How can you plan a fun but budget-friendly spring break getaway?
Not every getaway has to include mouse ears, lots of money, or complicated arrangements. You can find unique places to go (or even re-visit your old favorite spots) right in your own community or within a short commute. Not every getaway can be of epic proportions. For most of us, it’s simply not possible; but, even if it was, kids won’t appreciate a steady diet of only mega-events. It’s important to know a variety of experiences, both small and larger, to fully appreciate the value of the big ones.
The most important thing that kids will gain from time with mom? Time with mom! The place and the activities are truly secondary to attention and all the great conversation, laughter, and memories created in the process. Just the fact that you chose to set aside time and plan something fun will mean the world to your kids, even if you can’t shell out the big bucks. So, check out the local haunted history tour, art class, music in the park, or get creative and go on a photo scavenger hunt together!
Do you know someone who has a cottage by the lake, a tent you can borrow, or a spare bedroom you can crash in for the night? Your personal connections may offer you a foot in the door to a different city or kind of experience than what you could normally manage without spending a lot of cash. Ask around for recommendations of fun activities and destinations of all sizes, then do some internet investigation for the cheapest times to visit, packages, and other deals.
Kids don’t have to step outside their own zip code to have a good time. In fact, you may have a blast simply by hosting your own movie marathon, sleeping in a blanket fort, and trying out a new recipe together. You can still incorporate a learning element to your activity by using themes, which you can reinforce with costumes, crafts, food, music, and more- most of which can be done on the cheap!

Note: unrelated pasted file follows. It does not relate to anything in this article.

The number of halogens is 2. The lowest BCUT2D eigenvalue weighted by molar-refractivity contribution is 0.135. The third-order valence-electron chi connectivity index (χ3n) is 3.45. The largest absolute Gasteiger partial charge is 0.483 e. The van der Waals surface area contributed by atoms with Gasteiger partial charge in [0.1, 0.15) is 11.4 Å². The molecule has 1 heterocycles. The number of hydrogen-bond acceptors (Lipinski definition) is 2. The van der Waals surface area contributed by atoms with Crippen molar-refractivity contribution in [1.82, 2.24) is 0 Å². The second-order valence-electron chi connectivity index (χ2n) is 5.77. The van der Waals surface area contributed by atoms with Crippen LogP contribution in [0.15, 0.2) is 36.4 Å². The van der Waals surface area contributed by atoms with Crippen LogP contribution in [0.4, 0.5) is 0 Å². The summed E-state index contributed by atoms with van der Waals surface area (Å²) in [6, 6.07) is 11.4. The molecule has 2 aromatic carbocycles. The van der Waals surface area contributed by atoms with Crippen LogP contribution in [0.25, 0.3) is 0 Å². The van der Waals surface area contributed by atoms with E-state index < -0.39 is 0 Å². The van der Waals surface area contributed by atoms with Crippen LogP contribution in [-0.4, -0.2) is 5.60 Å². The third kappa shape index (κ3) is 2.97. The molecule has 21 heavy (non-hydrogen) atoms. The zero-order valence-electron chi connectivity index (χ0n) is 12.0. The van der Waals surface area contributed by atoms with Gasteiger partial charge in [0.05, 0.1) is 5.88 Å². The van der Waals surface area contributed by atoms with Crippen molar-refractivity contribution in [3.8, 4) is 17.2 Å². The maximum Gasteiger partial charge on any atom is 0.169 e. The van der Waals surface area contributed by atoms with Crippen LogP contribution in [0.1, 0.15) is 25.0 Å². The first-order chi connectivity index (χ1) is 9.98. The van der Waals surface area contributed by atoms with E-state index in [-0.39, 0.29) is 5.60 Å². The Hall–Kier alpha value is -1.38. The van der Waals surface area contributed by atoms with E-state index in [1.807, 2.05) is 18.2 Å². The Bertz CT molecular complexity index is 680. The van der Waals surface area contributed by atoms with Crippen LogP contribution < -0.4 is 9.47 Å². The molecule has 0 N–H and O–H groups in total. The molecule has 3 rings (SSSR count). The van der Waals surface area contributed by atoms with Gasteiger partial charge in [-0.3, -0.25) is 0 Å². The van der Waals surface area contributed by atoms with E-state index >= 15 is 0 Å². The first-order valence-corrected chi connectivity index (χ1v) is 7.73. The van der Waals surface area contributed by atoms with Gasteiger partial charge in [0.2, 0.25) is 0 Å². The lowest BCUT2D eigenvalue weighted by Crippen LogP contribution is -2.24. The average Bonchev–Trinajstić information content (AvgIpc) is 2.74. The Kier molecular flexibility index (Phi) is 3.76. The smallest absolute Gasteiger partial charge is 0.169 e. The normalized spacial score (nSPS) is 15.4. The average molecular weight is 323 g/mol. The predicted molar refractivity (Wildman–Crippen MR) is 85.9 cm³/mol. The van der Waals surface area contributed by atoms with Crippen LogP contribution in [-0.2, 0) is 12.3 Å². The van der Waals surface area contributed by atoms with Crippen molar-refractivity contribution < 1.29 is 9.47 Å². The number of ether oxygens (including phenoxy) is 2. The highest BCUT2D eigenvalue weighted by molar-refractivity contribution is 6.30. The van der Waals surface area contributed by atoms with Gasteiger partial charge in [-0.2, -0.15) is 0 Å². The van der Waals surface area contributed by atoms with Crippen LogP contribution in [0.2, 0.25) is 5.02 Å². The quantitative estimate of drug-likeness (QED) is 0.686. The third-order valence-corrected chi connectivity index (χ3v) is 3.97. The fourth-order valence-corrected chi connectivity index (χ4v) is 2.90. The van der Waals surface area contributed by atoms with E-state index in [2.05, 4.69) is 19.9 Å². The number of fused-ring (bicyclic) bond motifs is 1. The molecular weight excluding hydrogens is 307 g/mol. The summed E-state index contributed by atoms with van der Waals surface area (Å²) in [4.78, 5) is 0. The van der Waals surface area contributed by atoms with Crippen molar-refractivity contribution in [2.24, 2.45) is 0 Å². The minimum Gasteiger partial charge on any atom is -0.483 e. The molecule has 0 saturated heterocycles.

Footing the bill for all the bells and whistles can be costly, so consider what aspects of your adventure are most important and pay for those. If going out to eat in addition to paying for tickets to the big game is just too much, then pack a picnic and choose a scenic place to share your meal. No one will care that they’re eating turkey sandwiches from home because sparkling conversation and a unique setting will take center stage! If you do spring for a hotel, consider getting the most bang for your buck by choosing one that includes free breakfast and maybe a pool to splash in to add value to your outing.
Perhaps your dream is to take the kids on a once-in-a-lifetime vacation extraordinaire, but you can only manage bowling at present. That’s okay. As the saying goes “Rome wasn’t built in a day!” What you can do is research the anticipated cost of your dream trip, then determine how much money you can spare to save to reach that goal. In the meantime, enjoy some smaller fun dates, such as bowling, that are more easily attainable. If you stick to your plan, you will eventually be able to make your dream trip a reality!
Mom-ventures come in all shapes, sizes, and personalities- just like moms- and they’re one of the more rewarding aspects of motherhood! Spring is a great time to start checking around for interesting activities coming soon to your area or to start planning something at a greater distance. The most valuable souvenir to bring home from any excursion with the kids is the heartwarming memories of time spent together and activities enjoyed as a family. Don’t let the cost of some activities frighten you away from the multitude of lower cost options right outside your door; but most of all, have fun!